Data from Latest United Way ALICE Report Reveals More Than One Million Households in the Greater Houston Area Struggle to Make Ends Meet


HOUSTON, TX (June 12, 2023) – Newly released data from the United Way ALICE (Asset Limited, Income Constrained, Employed) Report shows an increase in households in the Greater Houston area that are struggling to afford basic necessities. The report offers a detailed look at the income needed for an average household in this region to make ends meet and takes into account the local cost of housing, child care, transportation, food, taxes, health care, miscellaneous expenses and technology. In the four-county region of Fort Bend, Harris, Montgomery and Waller counties, 31% of households are experiencing ALICE, with another 14% of households living below the federal poverty threshold.

The ALICE Report places a spotlight on the large population of hardworking residents in the Greater Houston area who often work multiple jobs, but have little to no savings and are often forced to make tough choices, such as deciding between quality child care or paying the rent. Data from this year’s ALICE Report was collected in 2021 and reflects the large number of families lifted up economically by COVID-related tax credits and at the early stage of rising inflation. With the loss of these incentives and the added pressures of higher inflation, many families are facing increased financial challenges since the data was collected.

“Those in our community experiencing ALICE are often hidden in plain sight – a child care worker or home health aide – and the tough financial choices they face can have long-term consequences for all of us,” said Amanda McMillian, president and CEO, United Way of Greater Houston. “The ALICE Report offers valuable data that allows us to invest in communities that are high areas of need so that those households experiencing ALICE have the opportunity to achieve financial stability goals so they not only land on their feet, but stay there.”

The United Way ALICE Report uses data from a variety of sources, including the U.S. Census, to provide an in-depth look at financial needs in the region. The Federal Poverty Line (FPL) is considered to be an outdated calculation that no longer provides accurate information about the number of people facing hardship across the country. The ALICE Report measures the real challenges many working households face and encourages the use of data to inform both programmatic and policy solutions for those households and their communities.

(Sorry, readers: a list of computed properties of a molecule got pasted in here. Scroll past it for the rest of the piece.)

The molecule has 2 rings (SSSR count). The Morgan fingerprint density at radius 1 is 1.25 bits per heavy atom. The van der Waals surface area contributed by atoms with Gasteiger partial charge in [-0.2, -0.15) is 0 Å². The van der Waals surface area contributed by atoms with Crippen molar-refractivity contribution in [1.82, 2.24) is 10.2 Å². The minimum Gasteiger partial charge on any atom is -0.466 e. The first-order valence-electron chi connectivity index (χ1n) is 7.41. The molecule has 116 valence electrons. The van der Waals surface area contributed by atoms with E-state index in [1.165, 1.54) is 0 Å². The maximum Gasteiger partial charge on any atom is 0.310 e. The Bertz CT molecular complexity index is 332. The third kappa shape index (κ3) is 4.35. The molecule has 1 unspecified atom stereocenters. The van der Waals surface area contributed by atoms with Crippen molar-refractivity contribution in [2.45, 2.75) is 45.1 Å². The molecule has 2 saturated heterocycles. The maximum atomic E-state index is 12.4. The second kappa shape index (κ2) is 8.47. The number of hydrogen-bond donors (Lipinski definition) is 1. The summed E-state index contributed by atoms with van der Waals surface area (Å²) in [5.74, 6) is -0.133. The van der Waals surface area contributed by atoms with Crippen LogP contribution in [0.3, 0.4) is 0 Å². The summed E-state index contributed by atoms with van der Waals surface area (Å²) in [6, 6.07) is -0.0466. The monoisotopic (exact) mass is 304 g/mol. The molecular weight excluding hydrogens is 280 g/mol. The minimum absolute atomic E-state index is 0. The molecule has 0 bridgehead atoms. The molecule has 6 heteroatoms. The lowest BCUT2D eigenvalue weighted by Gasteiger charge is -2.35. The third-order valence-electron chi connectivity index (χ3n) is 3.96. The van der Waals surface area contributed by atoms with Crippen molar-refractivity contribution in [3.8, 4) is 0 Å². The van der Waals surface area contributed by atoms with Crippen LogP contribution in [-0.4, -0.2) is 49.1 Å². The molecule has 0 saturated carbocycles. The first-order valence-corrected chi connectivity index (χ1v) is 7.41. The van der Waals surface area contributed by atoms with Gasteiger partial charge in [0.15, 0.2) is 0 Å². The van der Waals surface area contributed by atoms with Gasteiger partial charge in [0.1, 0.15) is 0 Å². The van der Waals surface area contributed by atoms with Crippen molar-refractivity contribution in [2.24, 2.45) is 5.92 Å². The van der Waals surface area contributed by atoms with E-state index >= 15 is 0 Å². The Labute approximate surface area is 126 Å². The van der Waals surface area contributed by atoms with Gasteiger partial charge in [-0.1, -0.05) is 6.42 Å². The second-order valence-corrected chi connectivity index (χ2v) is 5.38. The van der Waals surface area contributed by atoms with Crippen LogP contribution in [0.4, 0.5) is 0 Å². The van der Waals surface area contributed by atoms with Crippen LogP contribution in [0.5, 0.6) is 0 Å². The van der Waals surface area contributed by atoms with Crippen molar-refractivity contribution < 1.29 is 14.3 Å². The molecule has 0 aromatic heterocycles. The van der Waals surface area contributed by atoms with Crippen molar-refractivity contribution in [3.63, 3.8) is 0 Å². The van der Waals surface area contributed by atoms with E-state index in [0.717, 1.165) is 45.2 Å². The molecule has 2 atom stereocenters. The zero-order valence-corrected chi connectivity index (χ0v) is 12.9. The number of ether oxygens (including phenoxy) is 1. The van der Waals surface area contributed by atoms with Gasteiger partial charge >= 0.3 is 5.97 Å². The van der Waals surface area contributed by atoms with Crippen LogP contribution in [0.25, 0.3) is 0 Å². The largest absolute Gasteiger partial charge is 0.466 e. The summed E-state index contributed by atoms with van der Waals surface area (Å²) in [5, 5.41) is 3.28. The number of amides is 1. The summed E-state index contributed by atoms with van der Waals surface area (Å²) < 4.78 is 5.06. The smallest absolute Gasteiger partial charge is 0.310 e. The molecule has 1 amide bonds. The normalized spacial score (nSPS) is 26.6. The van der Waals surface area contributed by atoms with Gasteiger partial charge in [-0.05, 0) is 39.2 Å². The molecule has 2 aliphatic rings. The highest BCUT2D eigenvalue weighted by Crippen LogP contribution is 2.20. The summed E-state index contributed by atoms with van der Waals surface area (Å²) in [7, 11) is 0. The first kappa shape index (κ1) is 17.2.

This year’s ALICE Report reveals many data points, including:

  1. In the four-county region served by United Way of Greater Houston (Fort Bend, Harris, Montgomery and Waller counties), 31% of households are experiencing ALICE, with another 14% of households living below the federal poverty threshold.
  2. The number of households experiencing ALICE has increased by 5% since the last ALICE Report in 2021, largely due to the population growth in the region, especially in suburban areas.
  3. Since 2018, the cost of basic necessities for a family of three (single parent with preschooler and school-aged child) increased by $5,311 (8%), with food costs being one of the largest increases, from $530 per month in 2018 to $878 in 2021. The local cost of rent represents the greatest expense for a family of three, averaging $1,295 per month. For the same size family, local child care costs represent the second greatest expense, averaging $991 per month.
  4. The ALICE Survival Budget, which shows how much an individual or family needs to cover the bare minimum costs locally to live and work in the modern economy, does not allow for any savings, leaving a family vulnerable to any unexpected expense, such as a costly car repair, natural disaster, or health issue.

For more information on ALICE and to review this year’s report, visit


About United Way of Greater Houston

United Way of Greater Houston connects people with possibility. We unite donors, volunteers and community partners in support of a focused plan to remove barriers on the path to financial stability for families and individuals. Programs focused on financial stability, early childhood and youth development, and physical and behavioral health care help our neighbors land on their feet and stay there. These programs are supported by a foundation of basic needs assistance and help for those escaping violence. For families and individuals who are ready, our individualized approach includes navigators to guide them as they access multiple services on their unique journey to financial stability. United Way also connects our neighbors with help, hope and critical resources 24/7/365 through the 211 Texas/United Way HELPLINE. A focus on equity is integral to United Way’s work and program investments are evaluated on how diversity, equity, inclusion and belonging is incorporated into policies, practices and service delivery. Our community investments are backed by research, ensured by good stewardship and deliver results. For more information, visit